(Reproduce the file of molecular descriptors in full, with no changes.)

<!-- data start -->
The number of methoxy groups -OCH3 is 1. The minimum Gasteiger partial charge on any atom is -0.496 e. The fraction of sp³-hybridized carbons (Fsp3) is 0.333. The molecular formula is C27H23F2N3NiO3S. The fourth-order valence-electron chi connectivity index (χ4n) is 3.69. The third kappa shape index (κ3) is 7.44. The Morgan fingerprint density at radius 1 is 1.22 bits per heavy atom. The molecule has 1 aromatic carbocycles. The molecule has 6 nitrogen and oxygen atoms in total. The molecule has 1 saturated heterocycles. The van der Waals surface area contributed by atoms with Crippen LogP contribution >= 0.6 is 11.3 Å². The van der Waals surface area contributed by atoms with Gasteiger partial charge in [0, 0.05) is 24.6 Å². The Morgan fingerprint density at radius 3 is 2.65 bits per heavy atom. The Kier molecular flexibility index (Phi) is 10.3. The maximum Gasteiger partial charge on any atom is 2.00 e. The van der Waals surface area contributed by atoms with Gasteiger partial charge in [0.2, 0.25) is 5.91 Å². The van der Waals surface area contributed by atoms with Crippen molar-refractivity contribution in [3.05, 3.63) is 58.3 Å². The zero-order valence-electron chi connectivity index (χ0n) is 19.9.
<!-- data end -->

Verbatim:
The number of methoxy groups -OCH3 is 1. The minimum Gasteiger partial charge on any atom is -0.496 e. The fraction of sp³-hybridized carbons (Fsp3) is 0.333. The molecular formula is C27H23F2N3NiO3S. The fourth-order valence-electron chi connectivity index (χ4n) is 3.69. The third kappa shape index (κ3) is 7.44. The Morgan fingerprint density at radius 1 is 1.22 bits per heavy atom. The molecule has 1 aromatic carbocycles. The molecule has 6 nitrogen and oxygen atoms in total. The molecule has 1 saturated heterocycles. The van der Waals surface area contributed by atoms with Crippen LogP contribution >= 0.6 is 11.3 Å². The van der Waals surface area contributed by atoms with Gasteiger partial charge in [0, 0.05) is 24.6 Å². The Morgan fingerprint density at radius 3 is 2.65 bits per heavy atom. The Kier molecular flexibility index (Phi) is 10.3. The maximum Gasteiger partial charge on any atom is 2.00 e. The van der Waals surface area contributed by atoms with Gasteiger partial charge in [0.2, 0.25) is 5.91 Å². The van der Waals surface area contributed by atoms with Crippen molar-refractivity contribution in [3.05, 3.63) is 58.3 Å². The zero-order valence-electron chi connectivity index (χ0n) is 19.9.